Detroit newspapers, WXYZ want Greene case records unsealed
Detroit — The list of parties trying to unseal court filings in a civil lawsuit filed by the family of a slain exotic dancer grew substantially Thursday as the case nears a turning point.
The Detroit News, Detroit Free Press and WXYZ-TV (Channel 7) asked the court to unseal court records and exhibits in a case filed by the family of Tamara “Strawberry” Greene, a slain exotic dancer alleged to have danced at a rumored Manoogian Mansion party.
The moves came after a similar request from Greene family lawyer Norman Yatooma, who asked Chief U.S. District Judge Gerald E. Rosen to unseal evidence and exhibits as soon as possible.
At issue is the public’s right to view documents in a high-profile legal fight that has captivated the public, but largely been waged behind a veil of privacy imposed by a U.S. District Court judge. It’s a case involving taxpayer dollars, public officials in Detroit and state government, a mistress, steamy text messages, strippers and drug dealers.
Specifically, the sealed records being sought include Yatooma’s response to legal efforts by the city of Detroit and ex-Mayor Kwame Kilpatrick to dismiss the civil lawsuit, which also are sealed. Yatooma argues his response should be unsealed because the city’s motion to dismiss was accidentally and briefly posted on the court’s computerized docket in September.
“Given the extraordinary public significance of the subject matter of this litigation, and the light it likely shines upon the corruption of the last administration of the city of Detroit — some of its actors remaining on the public stage — the court should make public all, or virtually all, of the sealed dispositive motion filings,” Free Press lawyer Herschel Fink wrote in Thursday’s filing.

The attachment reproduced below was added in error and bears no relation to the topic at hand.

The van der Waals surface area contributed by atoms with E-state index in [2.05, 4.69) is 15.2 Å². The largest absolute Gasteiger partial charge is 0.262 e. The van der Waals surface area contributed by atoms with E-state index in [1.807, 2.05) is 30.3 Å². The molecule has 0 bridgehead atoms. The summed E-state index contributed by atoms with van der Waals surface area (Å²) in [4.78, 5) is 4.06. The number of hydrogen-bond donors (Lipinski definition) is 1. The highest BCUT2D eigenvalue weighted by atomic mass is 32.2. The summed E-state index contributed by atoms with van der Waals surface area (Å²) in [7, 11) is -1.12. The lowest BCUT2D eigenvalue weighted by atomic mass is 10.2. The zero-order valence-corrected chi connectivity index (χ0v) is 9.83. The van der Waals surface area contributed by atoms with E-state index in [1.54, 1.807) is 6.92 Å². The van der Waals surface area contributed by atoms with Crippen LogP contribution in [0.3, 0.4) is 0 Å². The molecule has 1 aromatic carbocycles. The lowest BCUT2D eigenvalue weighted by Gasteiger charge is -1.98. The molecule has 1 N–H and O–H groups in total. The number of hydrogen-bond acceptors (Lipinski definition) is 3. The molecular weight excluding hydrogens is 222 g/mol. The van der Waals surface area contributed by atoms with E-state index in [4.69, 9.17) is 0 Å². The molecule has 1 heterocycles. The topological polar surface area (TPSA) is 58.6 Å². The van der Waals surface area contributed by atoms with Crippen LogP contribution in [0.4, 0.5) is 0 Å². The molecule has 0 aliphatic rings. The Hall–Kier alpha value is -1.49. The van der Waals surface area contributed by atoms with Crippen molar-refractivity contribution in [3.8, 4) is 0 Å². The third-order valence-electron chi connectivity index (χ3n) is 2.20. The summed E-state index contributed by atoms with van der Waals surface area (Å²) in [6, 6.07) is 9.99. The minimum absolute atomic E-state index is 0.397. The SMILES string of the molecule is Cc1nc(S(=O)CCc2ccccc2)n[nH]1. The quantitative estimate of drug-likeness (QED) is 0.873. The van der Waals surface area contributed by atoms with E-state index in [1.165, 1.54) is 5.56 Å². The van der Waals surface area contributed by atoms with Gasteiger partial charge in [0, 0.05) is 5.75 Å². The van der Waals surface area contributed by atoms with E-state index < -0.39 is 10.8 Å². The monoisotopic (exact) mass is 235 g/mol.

The civil lawsuit accuses Detroit and Kilpatrick of quashing an investigation into Greene’s 2003 death in a drive-by shooting several months after she was linked to a rumored but never proven party at the mayor’s mansion in fall 2002.
The filings are sealed because the court has issued orders protecting the privacy of witnesses during the discovery process and to preserve the integrity of an investigation into Greene’s death.
Yatooma’s response, filed ahead of a midnight deadline Wednesday, included almost 100 sealed exhibits and other records, including deposition transcripts of current and former city and state officials.